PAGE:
It's sometimes hard to get top business executives to locate to Minnesota -- what with the cold weather and progressive income taxes -- but once they've lived here awhile, it's even harder to get them to leave. I've heard some version of that story many times in business quarters, most recently at a BioBusiness event in Rochester.
Those of us who have lived elsewhere have theories about this. And my own conviction is that our attractiveness and our affection for this place is built on a stronger sense of community, inclusiveness and economic fairness than exists in other places. We simply have had better public stuff, better schools, better parks and trails, better infrastructure overall, more publicly supported arts and cultural amenities, which all adds up to a state and cities that are classier and cooler than other places, not just colder (but I like that bracing climate too). And in the end, it makes for a better business climate too, owing to a more productive and creative workforce. More clues as to how this is true can be found in the Knight Foundation's lastest study, The Soul of the Community, which measures 26 U.S. cities from this refreshingtly distinct perspective: how attached citizens are to their place, and why. News articles on the study were published in the Star Tribune and the St. Paul Pioneer Press and the two papers offer interesting variations on the essential findings of the study. Here's the bottom line of the report summary itself, as to why people become attached to their community:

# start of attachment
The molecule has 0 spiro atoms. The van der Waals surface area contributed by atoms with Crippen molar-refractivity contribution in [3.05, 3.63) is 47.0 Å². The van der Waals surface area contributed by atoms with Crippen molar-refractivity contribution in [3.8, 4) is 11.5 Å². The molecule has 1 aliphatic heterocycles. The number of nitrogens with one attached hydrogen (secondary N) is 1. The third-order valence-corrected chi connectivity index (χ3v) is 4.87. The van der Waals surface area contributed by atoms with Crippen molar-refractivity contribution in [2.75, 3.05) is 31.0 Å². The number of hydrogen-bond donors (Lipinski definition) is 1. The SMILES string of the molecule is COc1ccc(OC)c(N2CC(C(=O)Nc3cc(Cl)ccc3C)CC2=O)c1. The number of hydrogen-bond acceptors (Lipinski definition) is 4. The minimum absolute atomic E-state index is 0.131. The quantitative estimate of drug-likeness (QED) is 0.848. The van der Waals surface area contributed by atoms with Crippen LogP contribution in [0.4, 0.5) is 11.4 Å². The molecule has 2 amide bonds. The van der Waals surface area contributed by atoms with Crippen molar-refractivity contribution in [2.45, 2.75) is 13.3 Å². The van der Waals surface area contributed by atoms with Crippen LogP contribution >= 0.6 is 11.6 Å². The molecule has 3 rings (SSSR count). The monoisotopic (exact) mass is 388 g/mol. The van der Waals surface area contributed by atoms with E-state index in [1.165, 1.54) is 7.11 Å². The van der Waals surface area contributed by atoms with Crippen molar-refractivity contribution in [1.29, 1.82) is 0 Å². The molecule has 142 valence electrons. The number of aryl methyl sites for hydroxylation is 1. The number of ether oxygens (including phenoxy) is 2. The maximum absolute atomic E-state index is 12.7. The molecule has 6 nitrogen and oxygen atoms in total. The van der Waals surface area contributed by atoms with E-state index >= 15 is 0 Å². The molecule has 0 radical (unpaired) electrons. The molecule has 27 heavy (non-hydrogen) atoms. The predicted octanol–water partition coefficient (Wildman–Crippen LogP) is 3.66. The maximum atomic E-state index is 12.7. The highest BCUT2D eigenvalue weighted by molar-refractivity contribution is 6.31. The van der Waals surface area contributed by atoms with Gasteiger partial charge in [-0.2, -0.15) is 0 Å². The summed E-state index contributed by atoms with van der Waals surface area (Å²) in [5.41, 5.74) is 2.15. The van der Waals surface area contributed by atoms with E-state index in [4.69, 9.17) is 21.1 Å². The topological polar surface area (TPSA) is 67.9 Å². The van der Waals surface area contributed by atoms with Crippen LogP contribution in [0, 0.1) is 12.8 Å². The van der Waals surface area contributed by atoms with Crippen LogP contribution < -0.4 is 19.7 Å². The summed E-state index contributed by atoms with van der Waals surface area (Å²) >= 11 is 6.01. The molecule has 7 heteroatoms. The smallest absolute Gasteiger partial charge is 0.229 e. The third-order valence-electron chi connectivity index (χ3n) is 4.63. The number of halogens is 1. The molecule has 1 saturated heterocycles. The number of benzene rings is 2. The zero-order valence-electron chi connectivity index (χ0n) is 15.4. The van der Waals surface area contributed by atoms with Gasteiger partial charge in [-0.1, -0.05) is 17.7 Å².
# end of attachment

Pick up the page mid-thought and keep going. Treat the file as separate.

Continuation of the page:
While the economy is obviously the subject of much attention, the study has found that perceptions of the local economy do not have a very strong relationship to resident attachment. Instead, attachment is most closely related to how accepting a community is of diversity, its wealth of social offerings, and its aesthetics.
And this excerpt from Chris Havens' STrib story adds a little texture to the analysis.
St. Paul is a city that has welcomed poetry stamped into its sidewalks, a photography exhibit along bustling University Avenue and various music and ethnic festivals. "It's a cool place to live," (Mayor Chris) Coleman said. "It's a unique place to live." Sue Buchholz walked her Yorkie, Pandy, in downtown St. Paul's Rice Park on Monday. She moved into a downtown condo within the last year. "I knew this is where I wanted to be," she said. "There's always something to do." She made a sweeping motion with her arm, pointing to the Central Library, Ordway Center for Performing Arts and Landmark Center. A few blocks away runs the Mississippi River, which attracts joggers, bicyclists and others interested in the nature along the banks. There are more bike lanes and trails than ever before in the Twin Cities and suburbs.
We've known about this comparative advantage from our better public stuff for some time. We hope our new leaders in the governor's office and the Legislature do not lose sight of this bedrock economic asset when they begin to balance the budget shortfall next year. (And by the way, the Knight report suggests that we are not that high in our regard for our leaders).
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